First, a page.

In California, there are different types of violations that can be committed by individuals or entities and that can affect safety, health, or the environment. These violations can be classified according to their severity and frequency and can lead to different legal consequences. In this blog, we will explain what types of violations are considered serious or repeated in California and what penalties they may entail.
Serious violations are those that involve a substantial violation of a legal rule and that create a reasonable probability of causing death or serious injury to a person or the environment. These violations can be committed with intent, that is, with the intention to cause damage, or with negligence, that is, with lack of care or caution. Some examples of serious violations are:
- Driving under the influence of alcohol or drugs, or speeding, and causing a traffic accident with fatalities or serious injuries.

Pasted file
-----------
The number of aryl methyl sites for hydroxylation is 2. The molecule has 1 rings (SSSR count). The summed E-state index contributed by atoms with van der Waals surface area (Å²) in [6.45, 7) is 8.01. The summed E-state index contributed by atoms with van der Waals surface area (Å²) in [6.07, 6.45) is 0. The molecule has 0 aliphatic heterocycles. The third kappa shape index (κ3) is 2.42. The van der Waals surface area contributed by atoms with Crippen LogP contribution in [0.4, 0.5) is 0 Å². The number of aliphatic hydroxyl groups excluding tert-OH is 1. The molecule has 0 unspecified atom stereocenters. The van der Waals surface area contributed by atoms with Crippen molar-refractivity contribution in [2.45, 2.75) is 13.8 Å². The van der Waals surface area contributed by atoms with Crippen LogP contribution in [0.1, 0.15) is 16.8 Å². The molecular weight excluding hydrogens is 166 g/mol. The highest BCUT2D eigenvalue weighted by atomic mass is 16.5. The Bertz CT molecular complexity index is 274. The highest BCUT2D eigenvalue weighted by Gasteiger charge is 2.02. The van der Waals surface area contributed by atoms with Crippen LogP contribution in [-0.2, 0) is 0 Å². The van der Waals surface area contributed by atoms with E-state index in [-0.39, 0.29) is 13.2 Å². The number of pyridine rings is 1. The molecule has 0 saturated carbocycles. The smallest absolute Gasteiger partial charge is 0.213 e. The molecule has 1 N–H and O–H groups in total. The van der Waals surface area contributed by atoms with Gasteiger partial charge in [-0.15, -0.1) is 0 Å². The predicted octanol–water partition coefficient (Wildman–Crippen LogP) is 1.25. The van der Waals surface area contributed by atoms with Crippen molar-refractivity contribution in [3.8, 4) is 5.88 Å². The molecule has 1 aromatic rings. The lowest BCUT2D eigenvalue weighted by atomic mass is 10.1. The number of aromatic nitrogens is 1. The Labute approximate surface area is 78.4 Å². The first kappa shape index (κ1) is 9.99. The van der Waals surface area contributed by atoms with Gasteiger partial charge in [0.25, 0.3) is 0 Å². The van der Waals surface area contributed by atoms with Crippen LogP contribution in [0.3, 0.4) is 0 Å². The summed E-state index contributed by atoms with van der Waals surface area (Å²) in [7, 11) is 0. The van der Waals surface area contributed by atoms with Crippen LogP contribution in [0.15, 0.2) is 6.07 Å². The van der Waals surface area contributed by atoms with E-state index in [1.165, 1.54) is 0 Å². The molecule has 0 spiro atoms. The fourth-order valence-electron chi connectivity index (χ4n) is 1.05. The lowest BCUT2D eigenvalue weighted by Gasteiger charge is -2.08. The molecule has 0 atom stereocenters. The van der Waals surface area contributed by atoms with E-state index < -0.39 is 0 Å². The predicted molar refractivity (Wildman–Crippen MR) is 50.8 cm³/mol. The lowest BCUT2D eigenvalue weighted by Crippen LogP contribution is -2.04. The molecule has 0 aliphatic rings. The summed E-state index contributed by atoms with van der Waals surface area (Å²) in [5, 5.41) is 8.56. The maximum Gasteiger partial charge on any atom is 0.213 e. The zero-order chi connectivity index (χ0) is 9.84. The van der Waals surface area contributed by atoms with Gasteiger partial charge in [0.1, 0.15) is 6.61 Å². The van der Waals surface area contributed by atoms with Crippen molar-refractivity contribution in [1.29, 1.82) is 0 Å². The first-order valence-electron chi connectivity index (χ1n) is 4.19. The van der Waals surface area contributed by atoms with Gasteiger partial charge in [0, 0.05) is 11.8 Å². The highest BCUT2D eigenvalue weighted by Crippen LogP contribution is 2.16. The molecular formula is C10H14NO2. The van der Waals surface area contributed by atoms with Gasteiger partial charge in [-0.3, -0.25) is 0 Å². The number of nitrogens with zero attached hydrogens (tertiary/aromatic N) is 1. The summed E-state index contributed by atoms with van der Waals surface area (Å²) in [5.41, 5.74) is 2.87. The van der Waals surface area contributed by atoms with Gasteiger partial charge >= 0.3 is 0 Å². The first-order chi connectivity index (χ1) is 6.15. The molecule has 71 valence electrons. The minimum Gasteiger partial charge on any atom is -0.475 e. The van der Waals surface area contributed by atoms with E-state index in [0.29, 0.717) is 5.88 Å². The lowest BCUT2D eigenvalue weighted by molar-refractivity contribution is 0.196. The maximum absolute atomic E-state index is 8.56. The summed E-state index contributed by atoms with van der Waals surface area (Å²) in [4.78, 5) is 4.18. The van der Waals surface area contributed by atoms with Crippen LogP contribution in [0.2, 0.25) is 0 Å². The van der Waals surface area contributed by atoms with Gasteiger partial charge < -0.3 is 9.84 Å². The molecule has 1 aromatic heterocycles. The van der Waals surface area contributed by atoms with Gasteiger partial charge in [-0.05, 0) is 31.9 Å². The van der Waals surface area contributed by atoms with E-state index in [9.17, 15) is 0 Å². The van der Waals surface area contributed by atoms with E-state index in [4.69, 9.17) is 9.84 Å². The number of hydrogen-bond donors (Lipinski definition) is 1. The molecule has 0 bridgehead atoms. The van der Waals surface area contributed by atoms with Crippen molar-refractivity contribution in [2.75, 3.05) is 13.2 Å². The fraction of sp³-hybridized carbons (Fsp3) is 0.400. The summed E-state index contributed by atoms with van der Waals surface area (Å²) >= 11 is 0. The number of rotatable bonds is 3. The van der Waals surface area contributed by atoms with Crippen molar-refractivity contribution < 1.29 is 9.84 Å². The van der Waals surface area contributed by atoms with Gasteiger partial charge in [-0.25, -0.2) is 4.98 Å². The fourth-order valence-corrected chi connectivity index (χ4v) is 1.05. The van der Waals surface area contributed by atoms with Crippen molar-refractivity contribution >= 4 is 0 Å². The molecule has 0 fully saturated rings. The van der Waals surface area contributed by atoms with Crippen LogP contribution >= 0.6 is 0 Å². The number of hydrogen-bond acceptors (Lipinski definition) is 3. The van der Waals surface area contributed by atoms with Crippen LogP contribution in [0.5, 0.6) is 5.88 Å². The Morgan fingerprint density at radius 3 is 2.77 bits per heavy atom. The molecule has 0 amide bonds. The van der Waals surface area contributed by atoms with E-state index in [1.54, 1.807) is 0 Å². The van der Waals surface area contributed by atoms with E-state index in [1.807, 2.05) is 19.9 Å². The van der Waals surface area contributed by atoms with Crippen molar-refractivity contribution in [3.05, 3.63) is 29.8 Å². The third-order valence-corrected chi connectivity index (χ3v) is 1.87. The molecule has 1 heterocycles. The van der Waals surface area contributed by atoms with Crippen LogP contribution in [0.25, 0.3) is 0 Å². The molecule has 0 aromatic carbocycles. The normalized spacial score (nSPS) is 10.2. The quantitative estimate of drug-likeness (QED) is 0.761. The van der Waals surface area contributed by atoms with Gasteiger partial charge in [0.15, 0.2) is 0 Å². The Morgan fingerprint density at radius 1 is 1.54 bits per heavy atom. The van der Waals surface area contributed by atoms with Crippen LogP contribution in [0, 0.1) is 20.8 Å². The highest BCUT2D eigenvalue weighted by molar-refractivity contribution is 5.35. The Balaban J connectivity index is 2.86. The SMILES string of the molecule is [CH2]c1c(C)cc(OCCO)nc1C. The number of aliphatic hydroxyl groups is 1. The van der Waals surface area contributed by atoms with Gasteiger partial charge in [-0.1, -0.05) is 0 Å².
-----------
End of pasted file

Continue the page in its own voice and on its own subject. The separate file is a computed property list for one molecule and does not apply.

- Manufacture, possess, transport, or use explosives, firearms, toxic or radioactive substances, or any other dangerous material without authorization or for illegal purposes.
- Contaminate the air, water, or soil with chemical, biological, or residual substances that may cause damage to human health or ecosystems.
Serious violations can be punished with high fines, which can reach up to $250,000, or prison sentences, which can range from 6 months to 15 years, depending on the severity and circumstances of the case.
Repeated violations are those that are committed repeatedly or continuously and that show persistent or habitual behavior that fails to comply with the law. These infractions can be committed with intent or negligence and can be of a different nature, depending on the area they affect. Some examples of repeated violations are:
- Evade payment of taxes, fees, or fines, or submit false or incomplete returns, systematically or intentionally.
- Infringing copyrights, trademarks, patents, or other intellectual property rights, or engaging in piracy, counterfeiting, or unfair competition on a regular or massive basis.
- Failure to comply with safety, hygiene, or occupational risk prevention regulations or violating workers’ rights, repeatedly or negligently.
Repeated violations may be punished with progressive fines, which may increase depending on the number or duration of the violations, or with precautionary measures, which may involve the suspension, revocation, or closure of the offending activity or establishment.